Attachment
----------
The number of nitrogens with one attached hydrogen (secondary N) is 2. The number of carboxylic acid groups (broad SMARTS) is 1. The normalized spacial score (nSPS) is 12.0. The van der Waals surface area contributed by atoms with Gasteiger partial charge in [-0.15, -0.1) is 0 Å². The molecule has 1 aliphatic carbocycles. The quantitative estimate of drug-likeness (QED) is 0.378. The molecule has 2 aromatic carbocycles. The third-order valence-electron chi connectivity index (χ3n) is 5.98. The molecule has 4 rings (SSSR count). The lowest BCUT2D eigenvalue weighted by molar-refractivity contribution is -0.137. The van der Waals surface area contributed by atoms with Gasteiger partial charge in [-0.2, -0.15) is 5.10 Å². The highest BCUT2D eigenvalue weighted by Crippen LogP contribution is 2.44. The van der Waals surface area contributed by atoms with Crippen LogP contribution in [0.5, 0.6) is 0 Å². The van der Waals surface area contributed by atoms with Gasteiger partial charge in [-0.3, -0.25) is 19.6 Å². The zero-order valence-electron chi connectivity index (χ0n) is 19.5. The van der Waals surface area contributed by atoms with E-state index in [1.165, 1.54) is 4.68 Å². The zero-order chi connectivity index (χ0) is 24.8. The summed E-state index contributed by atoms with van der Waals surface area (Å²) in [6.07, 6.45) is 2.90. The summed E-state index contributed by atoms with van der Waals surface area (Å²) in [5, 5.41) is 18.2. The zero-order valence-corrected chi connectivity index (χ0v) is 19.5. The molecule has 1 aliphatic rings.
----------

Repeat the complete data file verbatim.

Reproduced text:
The number of nitrogens with one attached hydrogen (secondary N) is 2. The number of carboxylic acid groups (broad SMARTS) is 1. The normalized spacial score (nSPS) is 12.0. The van der Waals surface area contributed by atoms with Gasteiger partial charge in [-0.15, -0.1) is 0 Å². The molecule has 1 aliphatic carbocycles. The quantitative estimate of drug-likeness (QED) is 0.378. The molecule has 2 aromatic carbocycles. The third-order valence-electron chi connectivity index (χ3n) is 5.98. The molecule has 4 rings (SSSR count). The lowest BCUT2D eigenvalue weighted by molar-refractivity contribution is -0.137. The van der Waals surface area contributed by atoms with Gasteiger partial charge in [-0.2, -0.15) is 5.10 Å². The highest BCUT2D eigenvalue weighted by Crippen LogP contribution is 2.44. The van der Waals surface area contributed by atoms with Crippen LogP contribution in [0.5, 0.6) is 0 Å². The van der Waals surface area contributed by atoms with Gasteiger partial charge in [-0.3, -0.25) is 19.6 Å². The zero-order valence-electron chi connectivity index (χ0n) is 19.5. The van der Waals surface area contributed by atoms with E-state index in [1.165, 1.54) is 4.68 Å². The zero-order chi connectivity index (χ0) is 24.8. The summed E-state index contributed by atoms with van der Waals surface area (Å²) in [6.07, 6.45) is 2.90. The summed E-state index contributed by atoms with van der Waals surface area (Å²) in [5, 5.41) is 18.2. The zero-order valence-corrected chi connectivity index (χ0v) is 19.5. The molecule has 1 aliphatic rings.